Isabella Marie Boyd
Maria Isabella Boyd, 1844-1900
One of the most famous of Confederate spies, Belle Boyd served the Confederate forces in the Shenandoah Valley. Born in Martinsburg-now part of West Virginia Her education was in attending The Mount Washington Female College of Baltimore, from age 12 to 16.Belle was from a typical Southern family. Father Ben was a store merchant and grocer. Several brothers died before the Civil War. Belle's father joined the Virginia Cavalry. Belle was left with her sister Mary Jane, age 10, her brother Bill, age 4, her mother and grandmother
Belle Boyd's career in espionage began by chance. On the fourth of July 1861, a band of drunken Federal soldiers broke into her home in Martinsburg, intent on raising the U. S. Flag over the house. When one of them insulted her mother, Belle drew a pistol and killed him. A Federal board of inquiry exonerated her, but sentries were posted around the house and officers kept close track of her activities. She profited from this enforced familiarity, charming at least one of the officers, Captain Daniel Keily, into revealing military secrets. "To him," she wrote later, "I am indebted for some very remarkable effusions, some withered flowers, and a great deal of important information." Belle conveyed those secrets to confederate officers via her slave, Eliza Hopewell, who carried the messages in a hollowed-out watchcase.
1861. Soon after the start of the Civil War, Belle was organizing parties to visit the troops.. Shortly thereafter, she became a courier for Generals Beauregarde and Jackson, carrying information, delivering medical supplies and confiscating weapons. Belle made a few heroic rides through battlefields in order to get her "secrets" across the lines to the South. She operated her spying operations from her fathers hotel in Front Royal, providing valuable information to Generals Turner Ashby and "Stonewall" Jackson during the spring 1862 campaign in the Valley.
The latter general then made her a captain and honorary aide-de-camp on his staff. As such she was able to witness troops reviews. Betrayed by her lover, she was arrested on July 29, 1862, and held for a month in the Old Capitol Prison in Washington. Exchanged a month later, she was in exile with relatives for a time but was again arrested in June 1863 while on a visit to Martinsburg. When Stonewall Jackson led the attack on Front Royal in May 1862, he had the advantage of knowing that only about 1,000 Federal soldiers defended the town. That a 17-year-old Confederate spy had supplied fact to him named Belle Boyd.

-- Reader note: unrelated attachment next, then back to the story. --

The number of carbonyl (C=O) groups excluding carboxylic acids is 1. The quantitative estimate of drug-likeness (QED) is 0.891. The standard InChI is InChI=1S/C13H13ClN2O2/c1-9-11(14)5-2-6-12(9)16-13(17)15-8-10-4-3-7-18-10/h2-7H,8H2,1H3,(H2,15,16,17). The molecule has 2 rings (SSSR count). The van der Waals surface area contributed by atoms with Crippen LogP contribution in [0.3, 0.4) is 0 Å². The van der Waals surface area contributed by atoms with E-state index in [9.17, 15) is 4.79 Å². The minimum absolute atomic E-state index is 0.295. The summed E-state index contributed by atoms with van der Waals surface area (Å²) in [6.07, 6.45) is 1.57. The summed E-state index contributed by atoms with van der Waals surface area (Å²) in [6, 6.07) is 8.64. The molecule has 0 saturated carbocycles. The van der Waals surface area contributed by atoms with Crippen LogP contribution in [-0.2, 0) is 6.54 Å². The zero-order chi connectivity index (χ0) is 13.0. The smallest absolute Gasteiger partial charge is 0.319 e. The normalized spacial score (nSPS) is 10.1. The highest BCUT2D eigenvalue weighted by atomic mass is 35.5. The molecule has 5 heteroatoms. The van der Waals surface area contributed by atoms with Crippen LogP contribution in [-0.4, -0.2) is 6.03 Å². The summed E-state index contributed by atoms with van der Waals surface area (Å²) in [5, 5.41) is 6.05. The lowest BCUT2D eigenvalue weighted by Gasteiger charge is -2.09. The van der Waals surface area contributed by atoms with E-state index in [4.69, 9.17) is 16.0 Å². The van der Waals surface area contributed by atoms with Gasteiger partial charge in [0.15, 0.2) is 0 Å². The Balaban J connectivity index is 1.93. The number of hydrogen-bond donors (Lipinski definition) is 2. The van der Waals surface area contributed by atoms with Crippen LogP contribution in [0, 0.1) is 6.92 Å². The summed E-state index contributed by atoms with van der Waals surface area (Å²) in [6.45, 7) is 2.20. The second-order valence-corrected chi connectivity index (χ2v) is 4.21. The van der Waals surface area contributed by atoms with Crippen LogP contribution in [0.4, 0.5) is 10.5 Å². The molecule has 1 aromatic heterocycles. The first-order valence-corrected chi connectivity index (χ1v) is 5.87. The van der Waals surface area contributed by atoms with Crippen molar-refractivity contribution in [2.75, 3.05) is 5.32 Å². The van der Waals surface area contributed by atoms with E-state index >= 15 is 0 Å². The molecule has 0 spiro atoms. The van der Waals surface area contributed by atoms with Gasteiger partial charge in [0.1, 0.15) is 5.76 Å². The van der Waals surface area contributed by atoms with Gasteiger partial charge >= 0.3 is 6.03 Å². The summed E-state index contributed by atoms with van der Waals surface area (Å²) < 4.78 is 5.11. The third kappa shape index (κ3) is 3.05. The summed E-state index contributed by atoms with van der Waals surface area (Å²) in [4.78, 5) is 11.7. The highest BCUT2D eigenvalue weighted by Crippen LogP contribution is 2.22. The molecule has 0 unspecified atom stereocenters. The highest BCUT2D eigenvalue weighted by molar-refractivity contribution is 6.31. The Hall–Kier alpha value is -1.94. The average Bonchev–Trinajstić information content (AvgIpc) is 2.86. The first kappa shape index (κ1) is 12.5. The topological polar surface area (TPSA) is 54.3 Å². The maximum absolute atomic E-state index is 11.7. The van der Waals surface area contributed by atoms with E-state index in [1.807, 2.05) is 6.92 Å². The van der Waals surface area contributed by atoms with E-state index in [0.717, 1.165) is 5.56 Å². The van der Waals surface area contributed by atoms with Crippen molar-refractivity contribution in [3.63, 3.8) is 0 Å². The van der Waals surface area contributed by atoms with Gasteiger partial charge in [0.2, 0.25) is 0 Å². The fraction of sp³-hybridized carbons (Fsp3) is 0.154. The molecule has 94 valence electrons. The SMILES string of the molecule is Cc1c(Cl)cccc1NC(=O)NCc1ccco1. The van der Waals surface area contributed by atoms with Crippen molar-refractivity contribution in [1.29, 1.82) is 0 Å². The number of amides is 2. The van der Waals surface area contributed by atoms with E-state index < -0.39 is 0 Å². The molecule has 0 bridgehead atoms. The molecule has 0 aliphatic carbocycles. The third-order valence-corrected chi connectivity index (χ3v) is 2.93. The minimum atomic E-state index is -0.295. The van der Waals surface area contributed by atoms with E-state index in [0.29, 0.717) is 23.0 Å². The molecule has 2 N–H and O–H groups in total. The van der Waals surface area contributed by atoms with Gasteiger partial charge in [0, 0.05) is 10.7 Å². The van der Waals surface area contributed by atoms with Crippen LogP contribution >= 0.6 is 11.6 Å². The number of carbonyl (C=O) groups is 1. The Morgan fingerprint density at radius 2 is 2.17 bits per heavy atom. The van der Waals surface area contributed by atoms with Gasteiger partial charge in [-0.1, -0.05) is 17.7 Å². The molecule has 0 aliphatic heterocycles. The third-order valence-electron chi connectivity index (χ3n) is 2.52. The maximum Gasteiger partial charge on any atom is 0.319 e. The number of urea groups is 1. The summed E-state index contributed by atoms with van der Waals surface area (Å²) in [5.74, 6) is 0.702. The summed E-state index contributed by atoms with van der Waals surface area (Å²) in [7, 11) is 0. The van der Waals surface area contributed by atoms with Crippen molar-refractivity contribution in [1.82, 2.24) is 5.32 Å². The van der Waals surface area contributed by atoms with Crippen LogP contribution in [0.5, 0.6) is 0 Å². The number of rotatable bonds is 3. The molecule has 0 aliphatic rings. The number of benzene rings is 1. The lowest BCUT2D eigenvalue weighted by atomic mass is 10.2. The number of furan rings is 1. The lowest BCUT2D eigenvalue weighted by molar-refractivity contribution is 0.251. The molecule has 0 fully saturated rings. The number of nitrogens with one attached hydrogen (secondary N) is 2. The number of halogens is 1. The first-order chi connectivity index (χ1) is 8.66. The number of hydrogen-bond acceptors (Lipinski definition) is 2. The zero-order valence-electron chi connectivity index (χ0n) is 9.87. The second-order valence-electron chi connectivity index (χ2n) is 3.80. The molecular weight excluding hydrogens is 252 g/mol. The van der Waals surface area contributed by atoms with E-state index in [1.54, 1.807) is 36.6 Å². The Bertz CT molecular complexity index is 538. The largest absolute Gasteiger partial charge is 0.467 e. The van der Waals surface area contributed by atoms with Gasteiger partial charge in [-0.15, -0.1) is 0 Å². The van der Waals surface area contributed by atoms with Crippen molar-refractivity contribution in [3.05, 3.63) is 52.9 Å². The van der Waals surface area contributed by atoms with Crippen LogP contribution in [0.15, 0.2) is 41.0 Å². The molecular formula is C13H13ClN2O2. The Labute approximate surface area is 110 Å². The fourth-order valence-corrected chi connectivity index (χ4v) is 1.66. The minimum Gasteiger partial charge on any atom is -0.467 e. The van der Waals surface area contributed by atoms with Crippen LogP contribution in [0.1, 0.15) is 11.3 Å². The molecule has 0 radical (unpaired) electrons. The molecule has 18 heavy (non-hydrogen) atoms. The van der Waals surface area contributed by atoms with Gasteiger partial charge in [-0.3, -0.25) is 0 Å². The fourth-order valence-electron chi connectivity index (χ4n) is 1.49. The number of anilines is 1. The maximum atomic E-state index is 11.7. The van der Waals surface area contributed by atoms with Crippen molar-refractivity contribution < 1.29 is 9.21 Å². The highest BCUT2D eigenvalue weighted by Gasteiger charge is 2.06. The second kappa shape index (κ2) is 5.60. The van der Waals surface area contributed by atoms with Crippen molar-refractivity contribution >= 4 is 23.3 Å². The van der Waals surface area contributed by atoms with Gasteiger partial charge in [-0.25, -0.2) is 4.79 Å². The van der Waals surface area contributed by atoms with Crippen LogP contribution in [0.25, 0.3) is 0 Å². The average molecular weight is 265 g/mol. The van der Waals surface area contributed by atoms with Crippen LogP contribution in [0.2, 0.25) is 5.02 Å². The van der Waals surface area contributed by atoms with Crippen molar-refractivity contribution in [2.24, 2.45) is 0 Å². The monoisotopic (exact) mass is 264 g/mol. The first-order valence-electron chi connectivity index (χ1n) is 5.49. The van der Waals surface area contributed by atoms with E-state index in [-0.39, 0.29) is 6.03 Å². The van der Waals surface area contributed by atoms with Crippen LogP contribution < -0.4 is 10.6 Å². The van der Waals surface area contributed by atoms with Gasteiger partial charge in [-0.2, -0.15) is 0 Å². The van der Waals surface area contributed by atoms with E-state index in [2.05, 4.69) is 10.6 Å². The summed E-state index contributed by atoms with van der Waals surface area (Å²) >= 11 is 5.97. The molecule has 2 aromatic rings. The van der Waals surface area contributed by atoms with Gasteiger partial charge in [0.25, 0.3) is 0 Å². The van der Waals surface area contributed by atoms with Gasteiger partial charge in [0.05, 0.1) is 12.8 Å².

When the Confederates advanced on Front Royal on May 23, Belle braved the fire of Federal skirmishers; as bullets tore holes in her skirt, she ran to greet Jackson's men. She urged an officer to inform Jackson "the Yankee force is very small. Tell him to charge right down and he will catch them all." In scoring her coup at Front Royal, Belle Boyd showed considerable pluck. One evening in mid-May, as General James Shields and his staff conferred in the parlor of the local hotel, Belle hid upstairs, eavesdropping through a knothole in the floor.
She learned that Shields had been ordered east, a move that would sap the Federal strength in Front Royal. That night Belle rode through Federal lines, using false papers to bluff her way past the sentries, and reported the news to Colonel Turner Ashby, who was scouting for the Confederates? She then returned to town. Jackson did so, speedily and successfully. That evening he penned a note of gratitude to Belle Boyd: "I thank you, for myself and for the army, for the immense service that you have rendered your country today."
On December 1, 1863, she was released, suffering from typhoid, and was then sent to Europe to regain her health. The blockade-runner she attempted to return on was captured and she fell in love with the prize master, Samuel Hardinge, who later married her in England after being dropped from the navy's rolls for neglect of duty in allowing her to proceed to Canada and then England. Hardinge attempted to reach Richmond, was detained in Union hands, but died soon after his release.
During the War she was imprisoned three times. In 1862 she was imprisoned in old Carroll Prison in Washington, D.C. for one month. In 1864 she went to England carrying information for the confederates. There she married a Union naval officer. While in England Belle Boyd Hardinge had a stage career and published Belle Boyd in Camp and Prison. She died in Kilbourne, Wisconsin while touring the western United States.